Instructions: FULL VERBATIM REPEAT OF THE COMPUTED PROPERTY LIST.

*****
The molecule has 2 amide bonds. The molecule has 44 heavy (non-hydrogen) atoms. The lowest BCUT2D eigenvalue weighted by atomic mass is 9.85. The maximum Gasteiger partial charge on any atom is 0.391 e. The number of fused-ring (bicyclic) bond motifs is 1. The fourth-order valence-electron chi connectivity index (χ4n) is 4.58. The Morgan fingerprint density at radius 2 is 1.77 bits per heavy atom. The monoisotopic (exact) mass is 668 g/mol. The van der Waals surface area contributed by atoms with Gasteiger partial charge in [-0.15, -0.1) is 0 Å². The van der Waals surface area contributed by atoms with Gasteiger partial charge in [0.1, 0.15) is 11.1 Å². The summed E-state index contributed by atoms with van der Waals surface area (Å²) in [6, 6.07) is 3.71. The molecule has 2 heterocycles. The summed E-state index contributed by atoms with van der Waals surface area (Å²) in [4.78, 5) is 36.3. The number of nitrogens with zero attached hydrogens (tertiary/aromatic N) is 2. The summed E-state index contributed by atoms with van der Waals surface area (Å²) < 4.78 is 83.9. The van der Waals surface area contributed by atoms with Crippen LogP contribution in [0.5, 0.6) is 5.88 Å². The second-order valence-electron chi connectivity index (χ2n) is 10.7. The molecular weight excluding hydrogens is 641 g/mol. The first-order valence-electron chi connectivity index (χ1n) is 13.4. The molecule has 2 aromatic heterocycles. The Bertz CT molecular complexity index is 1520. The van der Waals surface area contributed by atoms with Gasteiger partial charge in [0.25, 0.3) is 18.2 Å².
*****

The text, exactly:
The molecule has 2 amide bonds. The molecule has 44 heavy (non-hydrogen) atoms. The lowest BCUT2D eigenvalue weighted by atomic mass is 9.85. The maximum Gasteiger partial charge on any atom is 0.391 e. The number of fused-ring (bicyclic) bond motifs is 1. The fourth-order valence-electron chi connectivity index (χ4n) is 4.58. The Morgan fingerprint density at radius 2 is 1.77 bits per heavy atom. The monoisotopic (exact) mass is 668 g/mol. The van der Waals surface area contributed by atoms with Gasteiger partial charge in [-0.15, -0.1) is 0 Å². The van der Waals surface area contributed by atoms with Gasteiger partial charge in [0.1, 0.15) is 11.1 Å². The summed E-state index contributed by atoms with van der Waals surface area (Å²) in [6, 6.07) is 3.71. The molecule has 2 heterocycles. The summed E-state index contributed by atoms with van der Waals surface area (Å²) in [4.78, 5) is 36.3. The number of nitrogens with zero attached hydrogens (tertiary/aromatic N) is 2. The summed E-state index contributed by atoms with van der Waals surface area (Å²) < 4.78 is 83.9. The van der Waals surface area contributed by atoms with Crippen LogP contribution in [0.5, 0.6) is 5.88 Å². The second-order valence-electron chi connectivity index (χ2n) is 10.7. The molecular weight excluding hydrogens is 641 g/mol. The first-order valence-electron chi connectivity index (χ1n) is 13.4. The molecule has 2 aromatic heterocycles. The Bertz CT molecular complexity index is 1520. The van der Waals surface area contributed by atoms with Gasteiger partial charge in [0.25, 0.3) is 18.2 Å².